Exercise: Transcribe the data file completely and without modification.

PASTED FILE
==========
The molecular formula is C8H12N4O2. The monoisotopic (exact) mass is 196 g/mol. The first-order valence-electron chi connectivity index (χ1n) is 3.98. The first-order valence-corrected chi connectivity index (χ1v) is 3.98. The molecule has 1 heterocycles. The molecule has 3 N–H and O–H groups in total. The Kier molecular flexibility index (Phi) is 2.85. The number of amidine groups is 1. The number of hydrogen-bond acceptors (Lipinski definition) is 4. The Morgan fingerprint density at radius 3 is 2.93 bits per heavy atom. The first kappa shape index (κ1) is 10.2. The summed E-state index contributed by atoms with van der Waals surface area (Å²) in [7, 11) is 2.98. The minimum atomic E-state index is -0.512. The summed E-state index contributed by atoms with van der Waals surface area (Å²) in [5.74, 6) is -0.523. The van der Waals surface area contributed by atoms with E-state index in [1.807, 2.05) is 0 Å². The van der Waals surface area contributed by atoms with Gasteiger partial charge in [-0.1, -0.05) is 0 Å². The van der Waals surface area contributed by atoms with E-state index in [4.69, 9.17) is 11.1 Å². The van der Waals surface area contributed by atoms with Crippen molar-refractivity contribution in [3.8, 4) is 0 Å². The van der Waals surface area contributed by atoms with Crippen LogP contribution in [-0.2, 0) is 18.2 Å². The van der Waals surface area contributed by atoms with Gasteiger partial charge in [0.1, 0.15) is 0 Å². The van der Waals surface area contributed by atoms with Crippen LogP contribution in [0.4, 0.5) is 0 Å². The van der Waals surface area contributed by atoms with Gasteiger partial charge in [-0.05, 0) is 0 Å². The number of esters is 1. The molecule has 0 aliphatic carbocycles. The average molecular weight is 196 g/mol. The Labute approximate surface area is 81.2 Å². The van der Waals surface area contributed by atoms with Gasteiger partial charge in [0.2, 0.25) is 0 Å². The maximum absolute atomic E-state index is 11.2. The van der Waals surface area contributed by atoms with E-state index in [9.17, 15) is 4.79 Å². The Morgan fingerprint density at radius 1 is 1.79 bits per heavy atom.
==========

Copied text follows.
The molecular formula is C8H12N4O2. The monoisotopic (exact) mass is 196 g/mol. The first-order valence-electron chi connectivity index (χ1n) is 3.98. The first-order valence-corrected chi connectivity index (χ1v) is 3.98. The molecule has 1 heterocycles. The molecule has 3 N–H and O–H groups in total. The Kier molecular flexibility index (Phi) is 2.85. The number of amidine groups is 1. The number of hydrogen-bond acceptors (Lipinski definition) is 4. The Morgan fingerprint density at radius 3 is 2.93 bits per heavy atom. The first kappa shape index (κ1) is 10.2. The summed E-state index contributed by atoms with van der Waals surface area (Å²) in [7, 11) is 2.98. The minimum atomic E-state index is -0.512. The summed E-state index contributed by atoms with van der Waals surface area (Å²) in [5.74, 6) is -0.523. The van der Waals surface area contributed by atoms with E-state index in [1.807, 2.05) is 0 Å². The van der Waals surface area contributed by atoms with Gasteiger partial charge in [-0.1, -0.05) is 0 Å². The van der Waals surface area contributed by atoms with E-state index in [4.69, 9.17) is 11.1 Å². The van der Waals surface area contributed by atoms with Crippen molar-refractivity contribution in [3.8, 4) is 0 Å². The van der Waals surface area contributed by atoms with Crippen LogP contribution in [-0.2, 0) is 18.2 Å². The van der Waals surface area contributed by atoms with Gasteiger partial charge in [0.1, 0.15) is 0 Å². The van der Waals surface area contributed by atoms with Crippen LogP contribution in [0.4, 0.5) is 0 Å². The van der Waals surface area contributed by atoms with Gasteiger partial charge in [-0.05, 0) is 0 Å². The number of esters is 1. The molecule has 0 aliphatic carbocycles. The average molecular weight is 196 g/mol. The Labute approximate surface area is 81.2 Å². The van der Waals surface area contributed by atoms with Gasteiger partial charge in [0.2, 0.25) is 0 Å². The maximum absolute atomic E-state index is 11.2. The van der Waals surface area contributed by atoms with E-state index in [9.17, 15) is 4.79 Å². The Morgan fingerprint density at radius 1 is 1.79 bits per heavy atom.